Who are “the January People”?  My friend, 90 years old, has shown up at her gym daily for as long as I can remember. (Maybe that’s why she is 90 years old).  She obviously has missed out on a lot of late parties, but you can’t argue with the results of a daily workout.  According to her, the January People are the ones who begin showing up at the gym right after New Years, dressed in new colorful workout clothes made of spandex, and each clutching her blue yoga mat like a security blanket.  They all sat down on New Years day during the football game, making their New Years resolutions, and a daily workout headed the list.  They attack each exercise, eyes never leaving the instructor except to look and see what the other people were doing.  They begin drifting off as the month begins to wane, until there are only a couple left by Feburary.  These are the January People.

Years ago a group of us began jogging on a daily basis.  We began with 2, and several others joined us at 5:30 in the morning.  We ran for a couple of miles, working up a good sweat, went home and cooked breakfast for husbands and kids.  Gradually, one by one, the group dwindled down to my friend and me.

Resolutions are like that.  They look good on paper, but they are hard to keep.  Most people by nature, are procrastinators.  Dr. Advice in contrast, is the only person I know who believes in tackling a problem head on.  I have learned for instance, not to mention  a minor repair just as we sit down at the dinner table, because he will gladly leave a hot meal growing icicles while he makes the repair, the phone call, etc.  He will leave a TV movie, no matter how interesting, to finish a job.  It is a great quality, and one I wish I could share, but my nature is to take it easy, if it’s here today it will still be here tomorrow.  I’ll admit, if the house were on fire I would grab my iPad (if I had one) and my dog and run like hell.  My secret weapon is “I don’t make the resolution in the first place.”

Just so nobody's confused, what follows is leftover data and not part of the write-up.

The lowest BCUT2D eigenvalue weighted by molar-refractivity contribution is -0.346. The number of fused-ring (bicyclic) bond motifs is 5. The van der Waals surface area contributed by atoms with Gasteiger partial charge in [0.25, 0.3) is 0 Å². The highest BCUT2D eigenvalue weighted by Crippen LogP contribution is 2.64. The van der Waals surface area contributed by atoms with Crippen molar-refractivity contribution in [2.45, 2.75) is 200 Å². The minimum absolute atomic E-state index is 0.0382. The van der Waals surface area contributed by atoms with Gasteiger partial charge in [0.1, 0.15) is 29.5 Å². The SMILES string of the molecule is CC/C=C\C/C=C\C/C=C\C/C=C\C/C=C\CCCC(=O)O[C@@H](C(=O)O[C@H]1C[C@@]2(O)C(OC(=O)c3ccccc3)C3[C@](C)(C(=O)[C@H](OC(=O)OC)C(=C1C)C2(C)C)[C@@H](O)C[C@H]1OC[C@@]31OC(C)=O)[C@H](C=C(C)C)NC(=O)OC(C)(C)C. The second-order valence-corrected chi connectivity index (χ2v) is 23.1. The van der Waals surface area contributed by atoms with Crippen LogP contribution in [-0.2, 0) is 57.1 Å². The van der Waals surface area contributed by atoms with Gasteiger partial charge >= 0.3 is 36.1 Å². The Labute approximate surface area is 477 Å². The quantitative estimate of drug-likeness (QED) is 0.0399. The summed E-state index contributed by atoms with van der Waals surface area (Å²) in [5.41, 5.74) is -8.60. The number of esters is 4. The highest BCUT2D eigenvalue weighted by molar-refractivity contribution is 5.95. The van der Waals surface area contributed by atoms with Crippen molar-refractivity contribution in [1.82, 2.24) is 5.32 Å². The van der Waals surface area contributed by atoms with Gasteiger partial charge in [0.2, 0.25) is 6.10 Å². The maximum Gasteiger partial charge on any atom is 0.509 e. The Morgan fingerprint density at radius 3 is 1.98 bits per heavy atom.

The Art of Wisdom

Should it be “The Art of Wisdom” or  perhaps “The Art of Knowing What to Overlook”?  My friend Cheri asked me this question over tea last week.

I heard an elderly woman speak to a college course my daughter was taking.   She asked the same question of the audience of 20- somethings.  Her answer may surprise you.  “I am just like you, only more so.”  Think about it.  If you are a cheerful optimistic person in your youth, you will become more so as you age.    If you were an annoying, whining hypochondriac, you will become more so.  Trust me in that.  Look at everyone  you have known for more than a few hours and you will see that it is true. 

When I told Dr. Advice what she had advised,  He said “You better begin now.”   

My vote goes to knowing what to overlook.